Ross v. Morrow

Decision Date07 June 1892
Citation19 S.W. 1090
PartiesROSS <I>et al.</I> v. MORROW <I>et al.</I>
CourtTexas Supreme Court

Robson & Rosenthal and Moore & Duncan, for plaintiffs in error. T. E. Hammond, for defendants in error.

HOBBY, P. J.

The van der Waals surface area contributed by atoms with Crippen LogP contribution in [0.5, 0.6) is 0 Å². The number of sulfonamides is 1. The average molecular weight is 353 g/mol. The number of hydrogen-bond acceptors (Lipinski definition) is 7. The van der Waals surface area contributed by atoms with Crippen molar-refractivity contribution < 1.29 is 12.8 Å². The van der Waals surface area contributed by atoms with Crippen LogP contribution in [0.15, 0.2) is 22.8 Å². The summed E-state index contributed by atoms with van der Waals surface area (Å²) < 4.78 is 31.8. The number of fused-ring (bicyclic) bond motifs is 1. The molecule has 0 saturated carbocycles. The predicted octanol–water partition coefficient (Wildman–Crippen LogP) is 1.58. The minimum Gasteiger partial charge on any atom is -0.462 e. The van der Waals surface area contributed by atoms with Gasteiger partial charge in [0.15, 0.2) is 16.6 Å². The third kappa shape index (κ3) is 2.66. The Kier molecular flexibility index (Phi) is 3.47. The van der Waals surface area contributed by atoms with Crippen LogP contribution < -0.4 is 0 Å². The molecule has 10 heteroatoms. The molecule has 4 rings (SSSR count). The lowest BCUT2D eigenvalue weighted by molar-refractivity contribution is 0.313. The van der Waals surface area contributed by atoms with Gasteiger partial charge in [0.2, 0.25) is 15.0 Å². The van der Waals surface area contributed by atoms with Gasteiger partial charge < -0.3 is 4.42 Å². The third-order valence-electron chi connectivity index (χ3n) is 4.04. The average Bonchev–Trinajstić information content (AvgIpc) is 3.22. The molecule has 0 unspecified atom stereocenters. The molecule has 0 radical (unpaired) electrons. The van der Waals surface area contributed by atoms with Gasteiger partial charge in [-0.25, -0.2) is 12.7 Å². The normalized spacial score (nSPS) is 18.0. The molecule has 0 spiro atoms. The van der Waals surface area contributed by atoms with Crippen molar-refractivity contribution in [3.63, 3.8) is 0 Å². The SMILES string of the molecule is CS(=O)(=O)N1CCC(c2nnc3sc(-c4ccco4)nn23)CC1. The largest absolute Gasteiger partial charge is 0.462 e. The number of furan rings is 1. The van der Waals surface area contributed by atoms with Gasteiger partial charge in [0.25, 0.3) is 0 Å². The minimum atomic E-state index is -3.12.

This is an action of trespass to try title to the land described in the petition. It was brought on the 16th of April, 1886, by Edward, Henry, Nathan, and Nancy Ross, the children and heirs of Anderson Ross, against the defendants, A. W. and J. T. Morrow. It was agreed that both parties derive title from Jesse Burnham as a common source, who occupied it in 1857. The land was the community property of Jesse Burnham and his wife, Nancy Burnham, who were married in 1837. Anderson Ross was the child of Nancy Burnham by a previous marriage with J. G. Ross. She died in February, 1863, leaving said Anderson Ross and five other children by her second marriage with Jesse Burnham her heirs. Anderson Ross died in December, 1864, leaving as his heirs the plaintiffs. Jesse Burnham died in 1883. Prior to his death, on January 11, 1864, he conveyed to his children, Emily, Sarah, Waddy, Gid, and Adelia Burnham, by the marriage with Nancy Burnham, the land in controversy. This conveyance was acknowledged and recorded in September, 1865. They took possession of and resided on the land until they sold it to the defendants for a valuable consideration in April, 1870. The defendants have been in possession and have paid the taxes thereon since. The court found that the defendants were purchasers in good faith, for value, and that they had no knowledge of the fact that the plaintiffs had any interest in the land until the institution of this suit. The court also found that Nat. Ross was born on the 17th day of April, 1860, and that he was 21 years old on the 16th day of April, 1881, and that the five-years limitation as to him expired on the 15th day of April, 1886, one day before the institution of this suit. Henry Ross, one of the plaintiffs, and Mrs. Josepha Ligon, one of the defendants, are admitted to be barred by limitation, and hence do not appeal from the judgment. Plaintiffs in error Edward and Nathan Ross and Mrs. Homuth bring the case up to review so much of the judge's conclusions of fact and law as holds that the defendants in error are purchasers in good faith, and holds that Nathan Ross is barred by the five-year statute of limitation. The errors assigned present only those two points.